“Make Something Out Of This”: Drumbo On The Making Of Trout Mask Replica

In an exclusive extract from his book Beefheart: Through The Eyes Of Magic, band member John 'Drumbo' French recalls the making of Trout Mask Replica

Of course, these weren’t “songs” in the sense of the conventional components (intro, verse, chorus, bridge etc.). Songs generally were much simpler but more organizationally structured. “Songs” had a set of chord changes 12 to 16 bars long that were played through about 4 times (the basic framework of the song). “Songs” usually had a “riff” or “hook” (usually played during the tonic, or root chord, the tonal center of the piece) that was played through in between verses and at the beginning and end.

These “compositions” of Don’s were almost all riffs (short one and two measure phrases of music) and often there was no tonal center, or it randomly changed from section to section, or there were three tonal centers at the same time in a particular section. It was as though someone had taken a blank jigsaw puzzle, randomly picked up pieces and scribbled little pictures on each one, and said, “Put this together, I’ll be out later to see the thing when it’s done.”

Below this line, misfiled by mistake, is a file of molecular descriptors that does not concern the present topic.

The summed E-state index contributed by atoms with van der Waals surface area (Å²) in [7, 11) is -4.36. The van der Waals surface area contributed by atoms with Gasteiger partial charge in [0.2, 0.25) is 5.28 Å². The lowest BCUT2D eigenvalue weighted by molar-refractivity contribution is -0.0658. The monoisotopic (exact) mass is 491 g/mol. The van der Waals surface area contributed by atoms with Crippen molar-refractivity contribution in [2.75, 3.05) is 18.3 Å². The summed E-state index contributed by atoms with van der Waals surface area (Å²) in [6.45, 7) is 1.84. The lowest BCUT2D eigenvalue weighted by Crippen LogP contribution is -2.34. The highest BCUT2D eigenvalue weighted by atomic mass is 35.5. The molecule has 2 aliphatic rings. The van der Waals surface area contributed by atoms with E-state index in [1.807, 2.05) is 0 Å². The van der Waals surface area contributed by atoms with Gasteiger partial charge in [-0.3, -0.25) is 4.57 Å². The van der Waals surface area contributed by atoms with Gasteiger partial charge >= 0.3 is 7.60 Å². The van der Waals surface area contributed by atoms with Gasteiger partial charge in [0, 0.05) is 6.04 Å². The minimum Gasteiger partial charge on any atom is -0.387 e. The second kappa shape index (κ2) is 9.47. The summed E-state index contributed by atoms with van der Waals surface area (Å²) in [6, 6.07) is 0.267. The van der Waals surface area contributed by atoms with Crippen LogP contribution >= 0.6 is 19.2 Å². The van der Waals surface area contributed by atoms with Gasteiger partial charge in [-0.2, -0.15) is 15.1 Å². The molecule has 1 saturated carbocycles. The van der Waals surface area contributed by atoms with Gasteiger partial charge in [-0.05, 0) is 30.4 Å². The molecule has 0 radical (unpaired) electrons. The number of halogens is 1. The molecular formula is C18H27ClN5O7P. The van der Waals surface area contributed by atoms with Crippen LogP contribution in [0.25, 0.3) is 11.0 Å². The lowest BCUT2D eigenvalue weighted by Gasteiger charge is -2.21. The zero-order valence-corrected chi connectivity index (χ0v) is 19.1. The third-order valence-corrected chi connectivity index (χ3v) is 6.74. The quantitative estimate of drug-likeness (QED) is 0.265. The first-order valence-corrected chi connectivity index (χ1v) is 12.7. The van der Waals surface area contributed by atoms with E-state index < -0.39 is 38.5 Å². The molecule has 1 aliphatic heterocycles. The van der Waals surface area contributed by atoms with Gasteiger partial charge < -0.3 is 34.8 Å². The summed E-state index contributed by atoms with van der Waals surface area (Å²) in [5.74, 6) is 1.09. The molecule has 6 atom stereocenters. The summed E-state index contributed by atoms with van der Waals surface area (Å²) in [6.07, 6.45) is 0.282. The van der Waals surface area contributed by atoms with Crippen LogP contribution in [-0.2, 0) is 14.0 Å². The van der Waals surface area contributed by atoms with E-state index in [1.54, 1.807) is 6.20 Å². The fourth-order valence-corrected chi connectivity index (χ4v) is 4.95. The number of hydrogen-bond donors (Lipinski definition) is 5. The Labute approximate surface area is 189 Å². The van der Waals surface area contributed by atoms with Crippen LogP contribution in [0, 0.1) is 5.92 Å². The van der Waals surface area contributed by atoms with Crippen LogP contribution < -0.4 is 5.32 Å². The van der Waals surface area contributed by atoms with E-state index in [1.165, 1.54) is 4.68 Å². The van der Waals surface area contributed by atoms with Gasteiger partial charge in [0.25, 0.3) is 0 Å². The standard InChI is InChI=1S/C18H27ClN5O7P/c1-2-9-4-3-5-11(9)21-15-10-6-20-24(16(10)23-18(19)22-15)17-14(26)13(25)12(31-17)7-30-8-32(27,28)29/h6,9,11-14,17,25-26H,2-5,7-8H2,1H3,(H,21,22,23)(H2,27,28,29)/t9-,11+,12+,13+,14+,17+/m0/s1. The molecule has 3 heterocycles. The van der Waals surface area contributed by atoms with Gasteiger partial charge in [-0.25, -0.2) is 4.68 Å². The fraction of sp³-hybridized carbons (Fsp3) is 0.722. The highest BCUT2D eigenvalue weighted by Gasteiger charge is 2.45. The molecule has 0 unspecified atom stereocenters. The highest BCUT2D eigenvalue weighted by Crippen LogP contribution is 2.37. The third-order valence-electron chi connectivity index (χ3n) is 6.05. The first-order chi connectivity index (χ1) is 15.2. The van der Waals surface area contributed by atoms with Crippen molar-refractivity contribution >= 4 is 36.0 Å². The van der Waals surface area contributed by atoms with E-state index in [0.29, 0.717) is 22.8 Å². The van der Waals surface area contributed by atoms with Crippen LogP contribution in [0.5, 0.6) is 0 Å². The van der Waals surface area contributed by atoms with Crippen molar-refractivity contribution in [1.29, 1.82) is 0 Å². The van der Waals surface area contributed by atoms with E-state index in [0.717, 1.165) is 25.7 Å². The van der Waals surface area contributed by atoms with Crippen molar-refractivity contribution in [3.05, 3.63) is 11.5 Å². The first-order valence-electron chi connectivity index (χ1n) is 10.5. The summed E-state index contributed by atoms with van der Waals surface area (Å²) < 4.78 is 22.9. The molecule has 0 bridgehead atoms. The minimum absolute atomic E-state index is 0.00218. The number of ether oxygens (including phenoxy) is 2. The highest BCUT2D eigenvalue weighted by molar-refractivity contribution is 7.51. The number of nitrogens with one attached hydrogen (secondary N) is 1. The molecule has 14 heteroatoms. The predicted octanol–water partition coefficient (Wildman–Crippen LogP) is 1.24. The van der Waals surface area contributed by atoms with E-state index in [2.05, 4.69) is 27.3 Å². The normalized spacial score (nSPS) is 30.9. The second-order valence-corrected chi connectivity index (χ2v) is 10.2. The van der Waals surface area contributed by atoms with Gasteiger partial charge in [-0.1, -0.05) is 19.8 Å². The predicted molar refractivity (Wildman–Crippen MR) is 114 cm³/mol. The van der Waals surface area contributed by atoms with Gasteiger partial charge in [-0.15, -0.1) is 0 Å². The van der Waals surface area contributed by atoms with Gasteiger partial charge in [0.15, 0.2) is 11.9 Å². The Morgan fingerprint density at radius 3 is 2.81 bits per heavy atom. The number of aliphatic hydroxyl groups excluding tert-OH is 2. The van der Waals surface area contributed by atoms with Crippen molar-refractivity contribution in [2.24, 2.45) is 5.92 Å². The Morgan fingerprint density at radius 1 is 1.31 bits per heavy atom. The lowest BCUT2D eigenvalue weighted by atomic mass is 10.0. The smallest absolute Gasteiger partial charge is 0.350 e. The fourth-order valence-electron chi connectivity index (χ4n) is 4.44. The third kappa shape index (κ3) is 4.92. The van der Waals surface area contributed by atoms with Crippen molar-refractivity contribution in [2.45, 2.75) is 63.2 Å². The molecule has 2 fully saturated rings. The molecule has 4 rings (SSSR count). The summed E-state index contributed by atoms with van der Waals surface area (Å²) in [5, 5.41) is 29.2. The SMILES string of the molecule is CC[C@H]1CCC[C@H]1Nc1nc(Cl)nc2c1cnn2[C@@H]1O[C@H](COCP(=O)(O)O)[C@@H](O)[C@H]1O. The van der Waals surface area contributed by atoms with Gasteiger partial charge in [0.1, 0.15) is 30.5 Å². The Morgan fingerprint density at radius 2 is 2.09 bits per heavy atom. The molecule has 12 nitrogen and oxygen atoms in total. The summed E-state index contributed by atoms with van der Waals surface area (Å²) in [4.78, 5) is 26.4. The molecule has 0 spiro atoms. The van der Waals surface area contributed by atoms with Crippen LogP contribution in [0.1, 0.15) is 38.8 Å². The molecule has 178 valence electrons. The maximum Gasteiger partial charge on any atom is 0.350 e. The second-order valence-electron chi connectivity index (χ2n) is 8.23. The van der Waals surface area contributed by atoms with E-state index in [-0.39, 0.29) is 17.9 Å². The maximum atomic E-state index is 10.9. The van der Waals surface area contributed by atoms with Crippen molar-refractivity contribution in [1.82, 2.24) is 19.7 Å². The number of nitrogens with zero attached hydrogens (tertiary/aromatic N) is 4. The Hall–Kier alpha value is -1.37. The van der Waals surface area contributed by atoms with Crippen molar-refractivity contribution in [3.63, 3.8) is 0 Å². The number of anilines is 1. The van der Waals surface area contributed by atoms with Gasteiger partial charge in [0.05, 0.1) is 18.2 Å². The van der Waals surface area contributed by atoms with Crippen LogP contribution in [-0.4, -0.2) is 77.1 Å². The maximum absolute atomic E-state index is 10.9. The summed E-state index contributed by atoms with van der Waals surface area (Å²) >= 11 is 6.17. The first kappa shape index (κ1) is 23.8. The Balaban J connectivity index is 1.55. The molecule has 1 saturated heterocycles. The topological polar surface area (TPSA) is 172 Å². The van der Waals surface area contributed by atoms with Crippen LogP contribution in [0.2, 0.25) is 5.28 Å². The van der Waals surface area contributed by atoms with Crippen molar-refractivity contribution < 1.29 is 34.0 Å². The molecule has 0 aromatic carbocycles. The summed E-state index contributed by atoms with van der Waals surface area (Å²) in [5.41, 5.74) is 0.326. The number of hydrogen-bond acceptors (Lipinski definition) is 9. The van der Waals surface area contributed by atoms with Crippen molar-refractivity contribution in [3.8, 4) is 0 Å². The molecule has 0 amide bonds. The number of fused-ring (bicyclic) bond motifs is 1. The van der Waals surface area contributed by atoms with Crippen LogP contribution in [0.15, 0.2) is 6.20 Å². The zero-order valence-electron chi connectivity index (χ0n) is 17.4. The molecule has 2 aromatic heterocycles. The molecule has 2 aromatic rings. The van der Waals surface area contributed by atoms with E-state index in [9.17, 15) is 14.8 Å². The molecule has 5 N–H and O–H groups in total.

In this sense, one can say that Don did not fully “compose” the music on Trout Mask Replica. In order to actually “compose” a piece of music, one must actually conceive of it as a whole and place it within a framework (which I would liken to the edge of a jigsaw puzzle) presenting a completed piece to the musicians, which is how Zappa wrote much of the time. What Don basically did here is find a series of one or two bar riffs, or parts, that he liked, have me write them down, and then say, in essence, “make something out of this.”

In a quote from Rolling Stone magazine, however, here is what Don decided to lead the public to believe: